1. Getting medical advice from breeders. 
Is your breeder smart? I don't know. Is your breeder knowledgeable about the health and well-being of your beloved piggy? Who knows?!? It doesn't take a rocket scientist to breed animals and it certainly doesn't require a DVM behind their name for them to think they know more about mini pigs and genetics linked to serious health issues depending on their breeding practices. Nonetheless, many of them don't have a clue about zoning ordinances, travel restrictions or basic care for pigs, so they likely have very little to offer in terms of medical advice. This isn't applicable to every single breeder, of course, but I would say that a breeder isn't qualified to give medical advice, just like anyone else who isn't a veterinarian. ​In one of the examples above, the blue letters discusses tusks in pigs. The information isn't accurate though, at least not all of it. ALL pigs do have tusks. However, contrary to what this person writes, the tusks can protrude more than 3 inches from the lip well before the 4th birthday in either sexed pig regardless of whether or not a pig is intact or the length of time that has passed before desexing a pig. This is more about genetics rather than opinions. Any pig has the ability to grow tusks just as long and sharp as the ones you see on tv though. It is thought that the tusk root in female pigs closes once they hit maturity, but the males tusk root never closes, so the tusks continue to grow throughout his lifetime.This is something that needs to be considered when you are thinking about adding a mini pig to your family. 

Let me add, whether or not vaccinations will be given to a mini pig are often decided by the pig parent, although some cities require certain vaccinations be given in order to be in compliance with the city's ordinance. Rabies, for example, is not common in pigs and there is no "pig-approved" rabies vaccination available, but the rabies vaccination is often used "off-label" in pigs when a city ordinance requires a rabies vaccination. As with anything, some pigs may have a sensitivity to certain medications and may even have reactions to vaccinations, but this is a calculated risk and something you should discuss with your veterinarian. Other vaccinations are offered for pigs and you can read more about them by clicking here.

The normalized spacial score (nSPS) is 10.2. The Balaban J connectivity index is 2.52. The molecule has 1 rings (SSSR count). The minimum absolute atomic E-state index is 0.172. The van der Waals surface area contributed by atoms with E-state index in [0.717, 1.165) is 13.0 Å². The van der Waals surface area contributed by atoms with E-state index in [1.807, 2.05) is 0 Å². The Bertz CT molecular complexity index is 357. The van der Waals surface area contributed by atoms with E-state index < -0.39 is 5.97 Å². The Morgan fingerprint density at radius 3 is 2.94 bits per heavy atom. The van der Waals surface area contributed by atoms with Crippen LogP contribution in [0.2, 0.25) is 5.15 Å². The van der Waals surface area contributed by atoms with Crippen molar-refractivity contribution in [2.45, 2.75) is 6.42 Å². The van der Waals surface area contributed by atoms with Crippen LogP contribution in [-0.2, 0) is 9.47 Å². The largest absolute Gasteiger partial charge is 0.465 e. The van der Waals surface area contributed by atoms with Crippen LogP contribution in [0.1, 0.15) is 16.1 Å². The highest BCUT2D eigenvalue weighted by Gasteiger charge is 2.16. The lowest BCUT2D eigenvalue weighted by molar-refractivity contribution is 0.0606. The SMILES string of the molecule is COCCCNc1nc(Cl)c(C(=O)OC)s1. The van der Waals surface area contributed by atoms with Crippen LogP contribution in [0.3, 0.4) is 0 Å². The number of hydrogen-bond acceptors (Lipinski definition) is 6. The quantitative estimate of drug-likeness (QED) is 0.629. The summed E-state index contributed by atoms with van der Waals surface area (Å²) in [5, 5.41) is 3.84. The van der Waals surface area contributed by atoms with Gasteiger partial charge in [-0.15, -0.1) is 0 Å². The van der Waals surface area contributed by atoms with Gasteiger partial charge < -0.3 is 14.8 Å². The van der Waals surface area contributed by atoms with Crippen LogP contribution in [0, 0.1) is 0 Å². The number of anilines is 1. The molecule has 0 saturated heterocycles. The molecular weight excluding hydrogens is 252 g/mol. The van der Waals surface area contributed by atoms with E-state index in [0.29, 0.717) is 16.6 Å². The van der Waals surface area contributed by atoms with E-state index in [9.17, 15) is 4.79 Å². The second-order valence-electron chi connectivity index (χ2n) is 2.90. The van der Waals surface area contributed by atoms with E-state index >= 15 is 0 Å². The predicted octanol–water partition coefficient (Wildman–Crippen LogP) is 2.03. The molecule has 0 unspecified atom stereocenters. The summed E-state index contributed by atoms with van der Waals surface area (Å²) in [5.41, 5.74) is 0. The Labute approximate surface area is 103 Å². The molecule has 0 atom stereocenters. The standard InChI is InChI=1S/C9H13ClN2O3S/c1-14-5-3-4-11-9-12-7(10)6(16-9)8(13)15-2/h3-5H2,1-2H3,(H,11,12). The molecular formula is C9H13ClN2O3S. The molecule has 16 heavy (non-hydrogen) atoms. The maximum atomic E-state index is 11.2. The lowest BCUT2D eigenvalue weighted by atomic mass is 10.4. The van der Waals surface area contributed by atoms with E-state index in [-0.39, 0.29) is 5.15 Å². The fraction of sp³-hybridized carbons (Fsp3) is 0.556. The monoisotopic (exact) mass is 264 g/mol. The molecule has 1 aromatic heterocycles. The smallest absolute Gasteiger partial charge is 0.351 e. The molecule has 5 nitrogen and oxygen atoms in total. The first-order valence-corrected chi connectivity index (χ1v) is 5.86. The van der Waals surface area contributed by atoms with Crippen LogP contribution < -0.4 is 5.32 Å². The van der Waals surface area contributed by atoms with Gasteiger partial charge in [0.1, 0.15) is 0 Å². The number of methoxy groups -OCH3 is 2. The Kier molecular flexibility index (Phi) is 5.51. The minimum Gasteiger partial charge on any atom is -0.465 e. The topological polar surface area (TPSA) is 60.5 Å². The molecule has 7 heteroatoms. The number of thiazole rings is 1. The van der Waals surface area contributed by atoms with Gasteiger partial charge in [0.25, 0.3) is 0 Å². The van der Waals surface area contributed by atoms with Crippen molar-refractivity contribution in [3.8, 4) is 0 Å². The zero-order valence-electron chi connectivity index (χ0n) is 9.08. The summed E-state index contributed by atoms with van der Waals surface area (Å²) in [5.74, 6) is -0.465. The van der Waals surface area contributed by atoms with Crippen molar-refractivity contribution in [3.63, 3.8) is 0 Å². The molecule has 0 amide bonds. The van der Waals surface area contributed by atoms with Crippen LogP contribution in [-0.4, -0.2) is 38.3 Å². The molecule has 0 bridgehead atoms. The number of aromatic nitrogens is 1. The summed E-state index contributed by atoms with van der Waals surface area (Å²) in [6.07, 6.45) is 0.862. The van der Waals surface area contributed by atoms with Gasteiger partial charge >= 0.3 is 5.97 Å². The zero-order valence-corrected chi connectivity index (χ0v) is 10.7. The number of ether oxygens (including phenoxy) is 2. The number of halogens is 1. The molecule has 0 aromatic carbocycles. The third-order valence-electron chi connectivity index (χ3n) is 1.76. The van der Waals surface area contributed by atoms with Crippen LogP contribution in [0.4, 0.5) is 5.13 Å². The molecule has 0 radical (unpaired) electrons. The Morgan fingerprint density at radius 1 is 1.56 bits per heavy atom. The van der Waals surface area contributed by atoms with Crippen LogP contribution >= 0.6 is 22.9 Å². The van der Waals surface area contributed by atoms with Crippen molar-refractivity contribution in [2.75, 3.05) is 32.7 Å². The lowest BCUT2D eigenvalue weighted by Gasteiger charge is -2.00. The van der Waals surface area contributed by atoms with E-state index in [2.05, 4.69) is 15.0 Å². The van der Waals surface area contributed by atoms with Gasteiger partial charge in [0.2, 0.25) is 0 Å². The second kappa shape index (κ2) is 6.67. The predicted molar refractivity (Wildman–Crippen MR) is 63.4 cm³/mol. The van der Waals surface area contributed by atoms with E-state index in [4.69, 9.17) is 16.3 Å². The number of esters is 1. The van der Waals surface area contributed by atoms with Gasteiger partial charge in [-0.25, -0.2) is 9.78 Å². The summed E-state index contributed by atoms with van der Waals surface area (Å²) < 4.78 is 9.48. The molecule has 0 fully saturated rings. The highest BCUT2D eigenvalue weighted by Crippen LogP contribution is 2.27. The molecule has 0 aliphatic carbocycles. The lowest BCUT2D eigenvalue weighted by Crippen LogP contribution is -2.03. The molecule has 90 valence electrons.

2. Replacing your veterinarian with Google or social media.
A Google degree is worthless and the unsafe and downright dangerous advice being given by other mini pig parents is not only irresponsible, but could also lead to your pigs death. If you search Google for answers to your pigs problem, you may find exactly what YOU think is wrong with your pig and possibly even what the treatment would entail, but this educational information should NOT be what you use to medically diagnosis and treat your pig because who knows if that's truly what's going on with your pig? Our website provides a lot of information about illnesses and diseases, but again, only a veterinarian, who has access to your pigs entire medical record and can physically assess your pig, should be telling you how to treat your pigs ailments.

I feel that the problem is even worse on Facebook, IG, Twitter, etc. Do you know the person who is giving you potentially life altering advice for your pig? Are they qualified to do so? What if they're wrong? I believe people use social media for a lot of healthy things, such as posting pictures to update friends and family, stay connected with people you haven't seen in a long time, make new friends, about situations you may be proud of or even venting about the ones that have you upset, but medical advice for your pet should NOT one one of them. 

​If you are looking for a vet that treats pigs, click here to view our veterinarian map. Establish a good relationship with your veterinarian early on so you can ensure your pig will have the best chance at a long & healthy life. 
Feed instructions will vary from pig to pig. Pigs require as much food that's needed to maintain a solid nutritional foundation regardless of what the bag or breeder says.
3. Following the feeding instructions on feed bags or from morally constipated breeders.